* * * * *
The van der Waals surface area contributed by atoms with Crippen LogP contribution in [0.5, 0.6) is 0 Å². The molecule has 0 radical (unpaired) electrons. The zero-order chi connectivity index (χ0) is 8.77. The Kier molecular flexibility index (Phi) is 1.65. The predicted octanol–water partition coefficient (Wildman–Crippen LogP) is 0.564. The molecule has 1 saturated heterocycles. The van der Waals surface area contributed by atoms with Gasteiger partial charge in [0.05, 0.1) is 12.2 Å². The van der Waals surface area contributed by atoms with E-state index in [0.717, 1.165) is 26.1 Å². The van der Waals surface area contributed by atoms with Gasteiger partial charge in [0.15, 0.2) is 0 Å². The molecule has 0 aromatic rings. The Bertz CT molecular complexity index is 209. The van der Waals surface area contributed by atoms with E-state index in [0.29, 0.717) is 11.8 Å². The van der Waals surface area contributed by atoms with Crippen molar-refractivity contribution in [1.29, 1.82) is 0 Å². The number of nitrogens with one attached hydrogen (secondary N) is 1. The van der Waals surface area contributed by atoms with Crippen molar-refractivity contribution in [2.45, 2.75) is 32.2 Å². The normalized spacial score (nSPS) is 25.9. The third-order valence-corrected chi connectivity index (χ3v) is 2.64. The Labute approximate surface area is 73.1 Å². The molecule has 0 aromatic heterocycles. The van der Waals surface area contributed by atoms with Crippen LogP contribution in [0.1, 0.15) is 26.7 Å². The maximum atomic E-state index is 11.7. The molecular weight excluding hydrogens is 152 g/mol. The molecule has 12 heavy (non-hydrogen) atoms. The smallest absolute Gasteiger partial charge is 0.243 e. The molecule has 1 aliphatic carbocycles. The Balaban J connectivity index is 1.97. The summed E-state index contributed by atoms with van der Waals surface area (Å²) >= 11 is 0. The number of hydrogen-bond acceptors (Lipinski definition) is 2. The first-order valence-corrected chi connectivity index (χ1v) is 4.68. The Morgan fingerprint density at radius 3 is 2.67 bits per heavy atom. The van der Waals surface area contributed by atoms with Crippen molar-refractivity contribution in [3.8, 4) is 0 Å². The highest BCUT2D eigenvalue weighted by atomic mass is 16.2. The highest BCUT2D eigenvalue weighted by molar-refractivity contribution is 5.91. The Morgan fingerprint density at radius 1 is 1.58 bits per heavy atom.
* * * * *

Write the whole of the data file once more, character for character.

The van der Waals surface area contributed by atoms with Crippen LogP contribution in [0.5, 0.6) is 0 Å². The molecule has 0 radical (unpaired) electrons. The zero-order chi connectivity index (χ0) is 8.77. The Kier molecular flexibility index (Phi) is 1.65. The predicted octanol–water partition coefficient (Wildman–Crippen LogP) is 0.564. The molecule has 1 saturated heterocycles. The van der Waals surface area contributed by atoms with Gasteiger partial charge in [0.05, 0.1) is 12.2 Å². The van der Waals surface area contributed by atoms with E-state index in [0.717, 1.165) is 26.1 Å². The van der Waals surface area contributed by atoms with Gasteiger partial charge in [0.15, 0.2) is 0 Å². The molecule has 0 aromatic rings. The Bertz CT molecular complexity index is 209. The van der Waals surface area contributed by atoms with E-state index in [0.29, 0.717) is 11.8 Å². The van der Waals surface area contributed by atoms with Crippen molar-refractivity contribution in [1.29, 1.82) is 0 Å². The number of nitrogens with one attached hydrogen (secondary N) is 1. The van der Waals surface area contributed by atoms with Crippen molar-refractivity contribution in [2.45, 2.75) is 32.2 Å². The normalized spacial score (nSPS) is 25.9. The third-order valence-corrected chi connectivity index (χ3v) is 2.64. The Labute approximate surface area is 73.1 Å². The molecule has 0 aromatic heterocycles. The van der Waals surface area contributed by atoms with Crippen LogP contribution in [0.1, 0.15) is 26.7 Å². The maximum atomic E-state index is 11.7. The molecular weight excluding hydrogens is 152 g/mol. The molecule has 12 heavy (non-hydrogen) atoms. The smallest absolute Gasteiger partial charge is 0.243 e. The molecule has 1 aliphatic carbocycles. The Balaban J connectivity index is 1.97. The summed E-state index contributed by atoms with van der Waals surface area (Å²) >= 11 is 0. The number of hydrogen-bond acceptors (Lipinski definition) is 2. The first-order valence-corrected chi connectivity index (χ1v) is 4.68. The Morgan fingerprint density at radius 3 is 2.67 bits per heavy atom. The van der Waals surface area contributed by atoms with Crippen molar-refractivity contribution in [3.8, 4) is 0 Å². The highest BCUT2D eigenvalue weighted by atomic mass is 16.2. The highest BCUT2D eigenvalue weighted by molar-refractivity contribution is 5.91. The Morgan fingerprint density at radius 1 is 1.58 bits per heavy atom.